French police questioned on Sunday relatives of one of the suicide attackers who brought carnage to Paris as a row over Europe’s refugee crisis re-ignited, with conservatives demanding an end to “the days of uncontrolled immigration”.
Paris prosecutor Francois Molins told reporters that three jihadist cells staged co-ordinated hits on Friday night at bars, a concert hall and soccer stadium, killing 129 people and injuring 352, including 99 who were in a serious condition.
Prosecutors have said the slaughter – claimed by Islamic State as revenge for French military action in Syria and Iraq – appeared to involve a multinational team with links to the Middle East, Belgium and possibly Germany as well as home-grown French roots.
Belgian police arrested three people on Saturday in raids in a poor, immigrant quarter of Brussels as they pursued emerging links between the Paris attacks and an Islamist bastion in France’s northern neighbour.
Further evidence emerged that at least one of the attackers had travelled through Europe alongside Syrian refugees, seeking asylum in Serbia. But with the European Union deeply split over the migrant crisis, European Commission head Jean-Claude Juncker stressed the attacker was not a refugee but a criminal.
Museums and theatres remained closed in Paris for a second day on Sunday, with hundreds of soldiers and police patrolling the streets and metro stations after French President Francois Hollande declared a state of emergency.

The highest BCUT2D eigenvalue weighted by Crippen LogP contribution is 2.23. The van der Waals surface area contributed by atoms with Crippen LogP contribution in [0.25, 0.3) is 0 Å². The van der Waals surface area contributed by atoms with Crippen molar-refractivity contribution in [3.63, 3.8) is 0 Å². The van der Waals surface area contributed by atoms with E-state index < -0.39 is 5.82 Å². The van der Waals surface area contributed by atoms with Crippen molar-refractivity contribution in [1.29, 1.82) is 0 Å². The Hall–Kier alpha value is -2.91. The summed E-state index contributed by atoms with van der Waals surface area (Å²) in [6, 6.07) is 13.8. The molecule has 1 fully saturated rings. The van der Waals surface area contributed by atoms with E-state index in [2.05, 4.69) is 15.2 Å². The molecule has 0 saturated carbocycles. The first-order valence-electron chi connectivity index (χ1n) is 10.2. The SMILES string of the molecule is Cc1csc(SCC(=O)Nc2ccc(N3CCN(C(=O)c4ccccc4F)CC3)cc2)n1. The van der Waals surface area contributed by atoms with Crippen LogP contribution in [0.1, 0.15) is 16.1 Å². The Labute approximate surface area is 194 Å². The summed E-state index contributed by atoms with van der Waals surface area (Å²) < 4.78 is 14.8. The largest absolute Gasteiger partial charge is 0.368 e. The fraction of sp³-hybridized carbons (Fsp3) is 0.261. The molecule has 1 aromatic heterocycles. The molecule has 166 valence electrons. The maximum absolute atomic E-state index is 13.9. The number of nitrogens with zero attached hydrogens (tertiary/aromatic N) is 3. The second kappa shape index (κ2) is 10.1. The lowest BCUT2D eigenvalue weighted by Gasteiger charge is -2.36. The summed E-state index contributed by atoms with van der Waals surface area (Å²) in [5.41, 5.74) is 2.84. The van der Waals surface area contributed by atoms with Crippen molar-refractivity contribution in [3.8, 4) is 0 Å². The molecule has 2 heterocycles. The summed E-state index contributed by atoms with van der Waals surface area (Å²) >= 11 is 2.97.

Seven gunmen, all of whom were wearing suicide vests packed with explosives, died in the multiple assaults. The first to be identified was named as Ismael Omar Mostefai, a 29-year-old who lived in the city of Chartres, southwest of Paris.
French media said he was French-born and of Algerian descent. Molins said the man had a security file for Islamist radicalization, adding that he had a criminal record but had never spent time in jail. He was identified through tests on his severed finger.
A judicial source said Mostefai’s father and brother had been taken in for questioning, along with other people believed to be close to him.
Another source said police had found a car in a suburb east of Paris that was believed to have been used in the assault, suggesting that at least one of the attackers had escaped.
At least one of the other attackers appears to have followed the route taken by hundreds of thousands of asylum seekers who have crossed by boat from Turkey to the Greek Islands, before heading through the Balkans to EU countries to the north, mainly Germany and Sweden.
In Belgrade, the Serbian government said the holder of a Syrian passport found near the body of one of the gunmen had passed through the country last month where he sought asylum.